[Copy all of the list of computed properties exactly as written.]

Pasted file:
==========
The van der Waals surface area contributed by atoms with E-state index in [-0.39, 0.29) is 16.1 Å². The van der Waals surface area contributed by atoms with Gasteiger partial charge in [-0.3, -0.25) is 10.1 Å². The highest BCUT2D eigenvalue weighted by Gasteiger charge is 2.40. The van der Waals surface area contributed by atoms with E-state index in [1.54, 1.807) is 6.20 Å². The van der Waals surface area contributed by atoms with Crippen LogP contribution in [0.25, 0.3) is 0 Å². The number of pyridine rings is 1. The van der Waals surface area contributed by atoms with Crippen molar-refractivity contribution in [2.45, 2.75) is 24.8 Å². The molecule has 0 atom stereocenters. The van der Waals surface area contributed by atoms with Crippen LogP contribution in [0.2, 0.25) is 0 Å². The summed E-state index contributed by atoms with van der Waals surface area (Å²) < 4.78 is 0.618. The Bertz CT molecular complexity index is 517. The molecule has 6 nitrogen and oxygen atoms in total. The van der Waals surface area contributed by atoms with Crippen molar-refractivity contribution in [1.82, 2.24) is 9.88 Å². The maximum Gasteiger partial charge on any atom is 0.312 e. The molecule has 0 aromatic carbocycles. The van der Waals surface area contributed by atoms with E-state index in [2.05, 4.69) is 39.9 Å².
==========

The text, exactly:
The van der Waals surface area contributed by atoms with E-state index in [-0.39, 0.29) is 16.1 Å². The van der Waals surface area contributed by atoms with Gasteiger partial charge in [-0.3, -0.25) is 10.1 Å². The highest BCUT2D eigenvalue weighted by Gasteiger charge is 2.40. The van der Waals surface area contributed by atoms with E-state index in [1.54, 1.807) is 6.20 Å². The van der Waals surface area contributed by atoms with Crippen LogP contribution in [0.25, 0.3) is 0 Å². The number of pyridine rings is 1. The van der Waals surface area contributed by atoms with Crippen molar-refractivity contribution in [2.45, 2.75) is 24.8 Å². The molecule has 0 atom stereocenters. The van der Waals surface area contributed by atoms with Crippen LogP contribution in [0.2, 0.25) is 0 Å². The summed E-state index contributed by atoms with van der Waals surface area (Å²) < 4.78 is 0.618. The Bertz CT molecular complexity index is 517. The molecule has 6 nitrogen and oxygen atoms in total. The van der Waals surface area contributed by atoms with Crippen molar-refractivity contribution in [1.82, 2.24) is 9.88 Å². The maximum Gasteiger partial charge on any atom is 0.312 e. The molecule has 0 aromatic carbocycles. The van der Waals surface area contributed by atoms with E-state index in [2.05, 4.69) is 39.9 Å².